Weekly Neuroscience Update

Overly connected: Many pairs of brain regions — including those involved in sensory processing, emotion and motivation — are more tightly synchronized in children with autism (right) than in controls (left).

Overly connected: Many pairs of brain regions — including those involved in sensory processing, emotion and motivation — are more tightly synchronized in children with autism (right) than in controls (left).

Three studies published over the past two months have found significant evidence that children and adolescents with autism have brains that are overly connected compared with the brains of controls. The findings complicate the theory that autism is fundamentally characterized by weakly connected brain regions. Meanwhile new findings suggest the oxytocin receptor, a gene known to influence mother-infant bonding and pair bonding in monogamous species, also plays a special role in the ability to remember faces. This research has important implications for disorders in which social information processing is disrupted, including autism spectrum disorder. In addition, the finding may lead to new strategies for improving social cognition in several psychiatric disorders.

Researchers are gaining a better understanding of the neurochemical basis of addiction with a new technology called optogenetics.

We know that getting even a measly extra hour of sleep a night can have major benefits for us–like more memories, less anxiety, and happier genes. But scientists have tested another hypothesis for why we need to spend so much time horizontal: Sleep cleans our brains.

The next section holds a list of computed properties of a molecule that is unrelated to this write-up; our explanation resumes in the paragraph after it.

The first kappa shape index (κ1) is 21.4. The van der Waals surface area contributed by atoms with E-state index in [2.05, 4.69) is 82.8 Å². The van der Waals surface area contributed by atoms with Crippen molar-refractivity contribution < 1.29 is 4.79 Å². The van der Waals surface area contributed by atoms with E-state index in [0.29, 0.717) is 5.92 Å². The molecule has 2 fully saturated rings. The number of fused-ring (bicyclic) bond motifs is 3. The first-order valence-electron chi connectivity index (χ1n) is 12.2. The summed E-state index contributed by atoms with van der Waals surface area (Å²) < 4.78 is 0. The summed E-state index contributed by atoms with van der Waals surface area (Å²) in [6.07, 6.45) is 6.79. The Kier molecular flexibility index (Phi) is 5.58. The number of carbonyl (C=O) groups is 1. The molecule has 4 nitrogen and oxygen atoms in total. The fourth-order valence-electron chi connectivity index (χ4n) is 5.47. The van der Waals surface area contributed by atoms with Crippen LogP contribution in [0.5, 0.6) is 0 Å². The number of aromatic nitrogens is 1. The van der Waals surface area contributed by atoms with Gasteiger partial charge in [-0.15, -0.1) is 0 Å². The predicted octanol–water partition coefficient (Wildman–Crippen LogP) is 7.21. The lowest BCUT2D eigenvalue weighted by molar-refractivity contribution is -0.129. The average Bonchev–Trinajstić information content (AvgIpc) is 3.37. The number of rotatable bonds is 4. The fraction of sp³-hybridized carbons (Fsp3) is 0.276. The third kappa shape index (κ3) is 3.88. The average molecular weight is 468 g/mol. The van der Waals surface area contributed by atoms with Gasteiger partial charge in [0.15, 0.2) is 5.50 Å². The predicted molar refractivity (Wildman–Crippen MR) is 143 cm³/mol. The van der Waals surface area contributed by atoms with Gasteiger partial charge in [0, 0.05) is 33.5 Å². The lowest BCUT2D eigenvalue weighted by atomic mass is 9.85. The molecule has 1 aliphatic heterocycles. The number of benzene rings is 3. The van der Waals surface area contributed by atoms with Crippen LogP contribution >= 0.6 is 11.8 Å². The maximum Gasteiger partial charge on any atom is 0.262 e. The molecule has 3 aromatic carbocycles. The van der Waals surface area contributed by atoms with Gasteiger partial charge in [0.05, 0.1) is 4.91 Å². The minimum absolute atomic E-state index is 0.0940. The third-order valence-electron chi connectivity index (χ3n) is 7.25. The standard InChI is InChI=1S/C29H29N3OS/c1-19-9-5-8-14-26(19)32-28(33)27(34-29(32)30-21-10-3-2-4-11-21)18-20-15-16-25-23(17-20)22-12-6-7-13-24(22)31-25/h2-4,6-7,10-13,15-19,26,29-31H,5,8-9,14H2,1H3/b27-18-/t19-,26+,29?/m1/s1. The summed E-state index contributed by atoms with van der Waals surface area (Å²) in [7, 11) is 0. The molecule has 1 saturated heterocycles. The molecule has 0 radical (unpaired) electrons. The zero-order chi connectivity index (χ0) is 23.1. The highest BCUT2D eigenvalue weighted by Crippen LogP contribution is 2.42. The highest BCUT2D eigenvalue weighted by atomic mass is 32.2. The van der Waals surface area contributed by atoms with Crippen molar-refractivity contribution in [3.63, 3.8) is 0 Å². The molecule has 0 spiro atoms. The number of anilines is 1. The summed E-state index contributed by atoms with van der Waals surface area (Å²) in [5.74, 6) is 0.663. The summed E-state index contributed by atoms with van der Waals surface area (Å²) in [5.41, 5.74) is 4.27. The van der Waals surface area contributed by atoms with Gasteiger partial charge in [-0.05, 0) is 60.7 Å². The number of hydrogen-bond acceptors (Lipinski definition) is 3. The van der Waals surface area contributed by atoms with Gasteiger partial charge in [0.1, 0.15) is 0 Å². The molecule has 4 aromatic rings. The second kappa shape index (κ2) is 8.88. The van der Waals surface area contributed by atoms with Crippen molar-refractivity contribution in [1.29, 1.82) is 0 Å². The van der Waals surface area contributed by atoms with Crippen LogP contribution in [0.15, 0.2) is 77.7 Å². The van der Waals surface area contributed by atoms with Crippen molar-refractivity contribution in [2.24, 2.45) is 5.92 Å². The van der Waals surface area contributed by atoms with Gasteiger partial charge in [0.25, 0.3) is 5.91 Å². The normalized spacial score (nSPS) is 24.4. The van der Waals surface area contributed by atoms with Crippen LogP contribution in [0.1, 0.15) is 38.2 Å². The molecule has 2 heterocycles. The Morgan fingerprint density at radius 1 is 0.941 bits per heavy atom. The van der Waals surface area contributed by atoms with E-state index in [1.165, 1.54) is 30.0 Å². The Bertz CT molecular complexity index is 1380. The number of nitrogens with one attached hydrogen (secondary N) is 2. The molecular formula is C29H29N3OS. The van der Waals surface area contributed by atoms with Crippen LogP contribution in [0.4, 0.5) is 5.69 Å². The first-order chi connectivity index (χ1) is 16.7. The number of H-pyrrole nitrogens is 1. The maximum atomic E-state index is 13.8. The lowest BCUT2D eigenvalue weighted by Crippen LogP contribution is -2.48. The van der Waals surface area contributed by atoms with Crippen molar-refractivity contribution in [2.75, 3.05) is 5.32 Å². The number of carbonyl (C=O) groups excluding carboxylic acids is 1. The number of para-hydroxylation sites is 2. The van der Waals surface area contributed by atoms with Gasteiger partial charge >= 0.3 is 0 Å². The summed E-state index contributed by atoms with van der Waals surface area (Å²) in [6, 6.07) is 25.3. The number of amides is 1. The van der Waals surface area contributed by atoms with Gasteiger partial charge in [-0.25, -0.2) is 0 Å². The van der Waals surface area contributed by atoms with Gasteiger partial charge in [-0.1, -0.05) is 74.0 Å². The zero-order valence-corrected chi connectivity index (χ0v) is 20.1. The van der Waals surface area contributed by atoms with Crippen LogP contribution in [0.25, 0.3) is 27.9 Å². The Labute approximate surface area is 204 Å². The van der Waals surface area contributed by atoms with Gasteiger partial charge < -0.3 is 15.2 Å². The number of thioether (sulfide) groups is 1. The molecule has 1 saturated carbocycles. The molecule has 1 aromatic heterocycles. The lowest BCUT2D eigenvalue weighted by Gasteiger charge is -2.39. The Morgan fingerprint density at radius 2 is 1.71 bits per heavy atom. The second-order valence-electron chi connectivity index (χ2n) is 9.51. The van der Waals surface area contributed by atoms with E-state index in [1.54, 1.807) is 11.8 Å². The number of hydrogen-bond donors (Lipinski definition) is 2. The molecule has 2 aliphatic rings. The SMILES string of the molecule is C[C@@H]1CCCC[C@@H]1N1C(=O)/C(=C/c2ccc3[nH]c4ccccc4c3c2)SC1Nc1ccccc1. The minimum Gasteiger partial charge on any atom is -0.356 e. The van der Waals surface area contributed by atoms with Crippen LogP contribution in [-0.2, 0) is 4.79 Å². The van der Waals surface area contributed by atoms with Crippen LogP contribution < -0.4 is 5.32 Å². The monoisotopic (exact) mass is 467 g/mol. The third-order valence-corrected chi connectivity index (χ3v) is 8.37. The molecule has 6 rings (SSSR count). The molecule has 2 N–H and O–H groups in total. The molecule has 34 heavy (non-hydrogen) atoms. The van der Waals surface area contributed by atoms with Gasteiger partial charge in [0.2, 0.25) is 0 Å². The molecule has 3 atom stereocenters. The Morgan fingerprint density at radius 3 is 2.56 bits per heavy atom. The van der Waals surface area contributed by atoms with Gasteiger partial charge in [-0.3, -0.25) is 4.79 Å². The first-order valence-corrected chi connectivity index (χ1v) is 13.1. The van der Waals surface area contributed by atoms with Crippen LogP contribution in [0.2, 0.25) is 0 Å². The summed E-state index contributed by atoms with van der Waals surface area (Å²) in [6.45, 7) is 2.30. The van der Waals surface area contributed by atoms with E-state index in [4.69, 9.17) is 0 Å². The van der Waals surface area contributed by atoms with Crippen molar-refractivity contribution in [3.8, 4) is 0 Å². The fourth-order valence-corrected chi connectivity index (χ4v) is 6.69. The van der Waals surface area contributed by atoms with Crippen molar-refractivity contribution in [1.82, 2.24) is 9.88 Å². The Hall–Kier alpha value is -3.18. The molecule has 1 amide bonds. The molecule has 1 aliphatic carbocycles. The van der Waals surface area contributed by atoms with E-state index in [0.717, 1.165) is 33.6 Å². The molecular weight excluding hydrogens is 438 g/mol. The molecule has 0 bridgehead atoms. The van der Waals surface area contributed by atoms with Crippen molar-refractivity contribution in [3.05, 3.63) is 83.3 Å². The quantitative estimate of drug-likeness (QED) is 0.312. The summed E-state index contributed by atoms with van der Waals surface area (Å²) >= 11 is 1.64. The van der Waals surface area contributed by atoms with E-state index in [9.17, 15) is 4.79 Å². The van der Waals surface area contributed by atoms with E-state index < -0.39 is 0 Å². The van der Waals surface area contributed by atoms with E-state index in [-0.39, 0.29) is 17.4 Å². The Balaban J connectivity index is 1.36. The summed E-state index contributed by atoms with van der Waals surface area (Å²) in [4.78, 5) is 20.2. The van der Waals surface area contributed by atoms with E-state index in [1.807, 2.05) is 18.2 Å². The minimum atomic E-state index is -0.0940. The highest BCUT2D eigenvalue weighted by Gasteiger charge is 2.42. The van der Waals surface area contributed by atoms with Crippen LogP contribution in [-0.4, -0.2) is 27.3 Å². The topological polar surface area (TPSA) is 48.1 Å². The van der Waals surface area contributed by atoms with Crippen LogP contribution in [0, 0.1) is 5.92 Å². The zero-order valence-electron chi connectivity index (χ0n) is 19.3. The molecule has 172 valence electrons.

Scientists have pinpointed a specific part of the brain where Alzheimer’s begins and traced how the disease spreads.

Scientists have zapped an electrical current to people’s brains to erase distressing memories, part of an ambitious quest to better treat ailments such as mental trauma, psychiatric disorders and drug addiction.

Finally this week, many people can recall reading at least one cherished story that they say changed their life. Now researchers at Emory University have detected what may be biological traces related to this feeling: Actual changes in the brain that linger, at least for a few days, after reading a novel.

One thought on “Weekly Neuroscience Update

Leave a Reply

Fill in your details below or click an icon to log in:

WordPress.com Logo

You are commenting using your WordPress.com account. Log Out / Change )

Twitter picture

You are commenting using your Twitter account. Log Out / Change )

Facebook photo

You are commenting using your Facebook account. Log Out / Change )

Google+ photo

You are commenting using your Google+ account. Log Out / Change )

Connecting to %s